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Home Capital Budgeting Decisions Net Present Value (NPV) Method Vs Internal Rate of Return (IRR) Method

 

Net Present Value (NPV) Method Versus Internal Rate of Return (IRR) Method:

Learning Objectives:

  1. What is the difference between net present value (NPV) method and internal rate of return (IRR) method?

The net present value (NPV) method has several important advantages over the internal rate of return (IRR) method. First the net present value method is often simpler to use. As mentioned earlier, the internal rate of return method may require hunting for the discount rate that results in a net present value of zero. This can be a very laborious trial-and-error process, although it can be automated to some degree using a computer spreadsheet.

Second, a key assumption made by the internal rate of return (IRR) method is questionable. Both methods assume that cash flows generated by a project during its useful life are immediately reinvested elsewhere. However, the two methods make different assumptions concerning the rate of return that is earned on those cash flow. The net present value method assumes the rate of return is the discount rate, whereas the internal rate of return method assumes the rate of return is the internal rate of return on the project. Specifically, it the internal rate of return of the project is high, this assumption may not be realistic. It is generally more realistic to assume that cash inflows can be reinvested at a rate of return equal to the discount rate - particularly if the discount rate is the company's cost of capital or an opportunity rate of return. For example, if the discount rate is the company's cost of capital, this rate of return can be actually realized by paying off the company's creditors and buying back the company's stock with cash flows from the project. In short, when the net present value method and the internal rate of return method do not agree concerning the attractiveness of a project, it is best to go with the net present value method. Of the two methods, it makes the more realistic assumption about the rate of return that can be earned on cash flows from the project.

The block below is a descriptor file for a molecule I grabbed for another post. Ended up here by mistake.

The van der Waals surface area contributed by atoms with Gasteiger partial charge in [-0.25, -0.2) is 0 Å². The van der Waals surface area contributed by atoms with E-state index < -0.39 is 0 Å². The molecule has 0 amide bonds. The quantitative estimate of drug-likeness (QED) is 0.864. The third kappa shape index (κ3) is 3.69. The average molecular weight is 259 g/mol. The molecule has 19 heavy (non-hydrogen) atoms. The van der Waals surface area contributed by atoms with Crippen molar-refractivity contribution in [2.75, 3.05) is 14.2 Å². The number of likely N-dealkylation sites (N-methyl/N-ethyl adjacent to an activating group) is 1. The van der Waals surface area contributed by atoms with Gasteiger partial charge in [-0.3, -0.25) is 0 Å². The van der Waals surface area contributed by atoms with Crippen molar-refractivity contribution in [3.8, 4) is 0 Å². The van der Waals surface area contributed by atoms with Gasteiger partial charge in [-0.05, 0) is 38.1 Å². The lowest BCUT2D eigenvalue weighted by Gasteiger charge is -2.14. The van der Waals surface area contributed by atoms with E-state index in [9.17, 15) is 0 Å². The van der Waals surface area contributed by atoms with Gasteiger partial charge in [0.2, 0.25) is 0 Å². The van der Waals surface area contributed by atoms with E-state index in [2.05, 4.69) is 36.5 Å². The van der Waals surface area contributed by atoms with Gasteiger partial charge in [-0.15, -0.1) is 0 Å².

You may also be interested in other articles from "capital budgeting decisions" chapter:

  1. Capital Budgeting - Definition and Explanation
  2. Typical Capital Budgeting Decisions
  3. Time Value of Money
  4. Screening and Preference Decisions
  5. Present Value and Future Value - Explanation of the Concept
  6. Net Present Value (NPV) Method in Capital Budgeting Decisions
  7. Internal Rate of Return (IRR) Method - Definition and Explanation
  8. Net Present Value (NPV) Method Vs Internal Rate of Return (IRR) Method
  9. Net Present Value (NPV) Method - Comparing the Competing Investment Projects
  10. Least Cost Decisions
  11. Capital Budgeting Decisions With Uncertain Cash Flows
  12. Ranking Investment Projects
  13. Payback Period Method for Capital Budgeting Decisions
  14. Simple rate of Return Method
  15. Post Audit of Investment Projects

  16. Inflation and Capital Budgeting Analysis
  17. Income Taxes in Capital Budgeting Decisions
  18. Review Problem 1: Basic Present Value Computations
  19. Review Problem 2: Comparison of Capital Budgeting Methods
  20. Future Value and Present Value Tables

 

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